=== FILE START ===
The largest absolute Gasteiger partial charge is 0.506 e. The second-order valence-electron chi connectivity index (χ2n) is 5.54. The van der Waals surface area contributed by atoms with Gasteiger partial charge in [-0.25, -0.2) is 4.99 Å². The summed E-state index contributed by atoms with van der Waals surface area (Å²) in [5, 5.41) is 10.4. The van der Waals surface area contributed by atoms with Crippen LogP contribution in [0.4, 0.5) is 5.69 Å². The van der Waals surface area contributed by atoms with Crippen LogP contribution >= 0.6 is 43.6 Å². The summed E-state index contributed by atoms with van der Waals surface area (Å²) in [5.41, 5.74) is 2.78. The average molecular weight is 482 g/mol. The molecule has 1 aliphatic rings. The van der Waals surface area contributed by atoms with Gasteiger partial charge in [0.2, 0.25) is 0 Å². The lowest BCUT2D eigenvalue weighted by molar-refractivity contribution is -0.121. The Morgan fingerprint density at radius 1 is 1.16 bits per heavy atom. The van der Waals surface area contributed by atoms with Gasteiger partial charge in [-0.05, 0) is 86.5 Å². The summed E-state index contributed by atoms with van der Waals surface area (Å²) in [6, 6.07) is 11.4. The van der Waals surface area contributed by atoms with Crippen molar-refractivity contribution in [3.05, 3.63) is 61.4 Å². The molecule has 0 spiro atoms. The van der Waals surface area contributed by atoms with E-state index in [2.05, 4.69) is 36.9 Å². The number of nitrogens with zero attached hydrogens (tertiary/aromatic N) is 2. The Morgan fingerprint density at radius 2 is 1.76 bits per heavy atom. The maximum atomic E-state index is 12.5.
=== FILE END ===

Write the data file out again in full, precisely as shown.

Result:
The largest absolute Gasteiger partial charge is 0.506 e. The second-order valence-electron chi connectivity index (χ2n) is 5.54. The van der Waals surface area contributed by atoms with Gasteiger partial charge in [-0.25, -0.2) is 4.99 Å². The summed E-state index contributed by atoms with van der Waals surface area (Å²) in [5, 5.41) is 10.4. The van der Waals surface area contributed by atoms with Crippen LogP contribution in [0.4, 0.5) is 5.69 Å². The van der Waals surface area contributed by atoms with Crippen LogP contribution >= 0.6 is 43.6 Å². The summed E-state index contributed by atoms with van der Waals surface area (Å²) in [5.41, 5.74) is 2.78. The average molecular weight is 482 g/mol. The molecule has 1 aliphatic rings. The van der Waals surface area contributed by atoms with Gasteiger partial charge in [0.2, 0.25) is 0 Å². The lowest BCUT2D eigenvalue weighted by molar-refractivity contribution is -0.121. The Morgan fingerprint density at radius 1 is 1.16 bits per heavy atom. The van der Waals surface area contributed by atoms with Gasteiger partial charge in [-0.05, 0) is 86.5 Å². The summed E-state index contributed by atoms with van der Waals surface area (Å²) in [6, 6.07) is 11.4. The van der Waals surface area contributed by atoms with Crippen molar-refractivity contribution in [3.05, 3.63) is 61.4 Å². The molecule has 0 spiro atoms. The van der Waals surface area contributed by atoms with E-state index in [2.05, 4.69) is 36.9 Å². The number of nitrogens with zero attached hydrogens (tertiary/aromatic N) is 2. The Morgan fingerprint density at radius 2 is 1.76 bits per heavy atom. The maximum atomic E-state index is 12.5.